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Pass-Through Businesses Can Face Marginal Tax Rates over 50 Percent in Some States

By Kyle Pomerleau, Richard Borean of the Tax Foundation

For this week’s tax map, we’re continuing our series on pass-through businesses. For the first map of the series, check out our two previous maps (here and here)

Sole proprietorships, S corporations, limited liability companies (LLCs), and partnerships are also known as pass-through businesses. These entities are called pass-throughs, because the profits of these firms are passed directly through the business to the owners and are taxed on the owners’ individual income tax returns.

Today, Pass-through businesses pay a significant role in the United States Economy. They account for 95 percent of all businesses, more than 60 percent of all business income, and more than 50 percent of all employment.

The main difference between pass-through businesses and traditional C corporations is that pass-through entities income is subject to the individual income tax while C corporations pay the corporate income tax.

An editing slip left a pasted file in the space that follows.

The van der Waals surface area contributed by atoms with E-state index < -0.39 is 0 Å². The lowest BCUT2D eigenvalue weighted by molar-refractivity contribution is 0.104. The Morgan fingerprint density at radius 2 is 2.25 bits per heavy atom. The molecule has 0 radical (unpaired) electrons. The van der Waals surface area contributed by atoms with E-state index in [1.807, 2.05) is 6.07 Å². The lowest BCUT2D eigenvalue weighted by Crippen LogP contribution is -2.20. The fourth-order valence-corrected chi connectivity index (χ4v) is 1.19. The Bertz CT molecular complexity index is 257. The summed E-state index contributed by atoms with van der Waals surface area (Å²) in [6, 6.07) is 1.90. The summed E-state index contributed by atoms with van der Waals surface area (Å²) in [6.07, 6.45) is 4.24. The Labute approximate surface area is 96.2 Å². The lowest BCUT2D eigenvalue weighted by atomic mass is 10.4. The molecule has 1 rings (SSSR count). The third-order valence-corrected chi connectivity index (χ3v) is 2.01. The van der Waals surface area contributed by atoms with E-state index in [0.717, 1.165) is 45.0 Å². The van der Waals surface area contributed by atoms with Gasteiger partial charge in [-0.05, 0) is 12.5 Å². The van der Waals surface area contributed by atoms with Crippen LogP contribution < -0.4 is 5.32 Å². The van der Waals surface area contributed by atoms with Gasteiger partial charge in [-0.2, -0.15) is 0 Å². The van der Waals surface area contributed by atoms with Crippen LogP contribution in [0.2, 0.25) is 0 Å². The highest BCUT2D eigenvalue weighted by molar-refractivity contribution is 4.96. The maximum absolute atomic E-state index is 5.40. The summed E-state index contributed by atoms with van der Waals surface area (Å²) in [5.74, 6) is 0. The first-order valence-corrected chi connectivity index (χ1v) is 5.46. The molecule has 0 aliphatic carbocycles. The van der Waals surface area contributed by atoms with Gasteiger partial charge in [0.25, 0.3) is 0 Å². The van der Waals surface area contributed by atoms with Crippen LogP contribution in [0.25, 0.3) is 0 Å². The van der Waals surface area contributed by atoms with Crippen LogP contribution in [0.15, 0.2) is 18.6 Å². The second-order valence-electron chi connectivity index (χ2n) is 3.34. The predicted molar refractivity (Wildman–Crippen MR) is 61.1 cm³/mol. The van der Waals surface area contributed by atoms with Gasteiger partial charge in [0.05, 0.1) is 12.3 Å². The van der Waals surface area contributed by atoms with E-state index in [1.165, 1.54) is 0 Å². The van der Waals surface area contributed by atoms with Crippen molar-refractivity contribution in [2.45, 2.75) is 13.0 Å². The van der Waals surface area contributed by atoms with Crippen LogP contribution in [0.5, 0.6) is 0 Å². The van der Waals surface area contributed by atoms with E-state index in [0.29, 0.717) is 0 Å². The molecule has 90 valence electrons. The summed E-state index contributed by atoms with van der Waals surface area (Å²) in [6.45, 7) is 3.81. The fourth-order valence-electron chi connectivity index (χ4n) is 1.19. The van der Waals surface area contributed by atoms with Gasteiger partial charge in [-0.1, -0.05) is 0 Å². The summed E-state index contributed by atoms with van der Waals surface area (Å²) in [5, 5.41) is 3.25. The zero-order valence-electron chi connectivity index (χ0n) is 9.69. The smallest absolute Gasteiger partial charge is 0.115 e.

As a result, pass-through business income is subject to the same marginal tax rates as individual wage income. These taxes include the federal individual income tax, payroll taxes, and state and local taxes. These levies all add up to significant marginal tax rates in many states.

In 2014, partnership business income faced top marginal tax rates higher than 50 percent in three states: California (51.9 percent), Hawaii (50.4 percent), and New York (50.2 percent). Partnership income earned in states without state income taxes faced the lowest top marginal tax rates in the country at 42.6 percent. These states are Florida, New Hampshire, Tennessee, Kansas*, Texas, South Dakota, Wyoming, Nevada, Washington, and Alaska.

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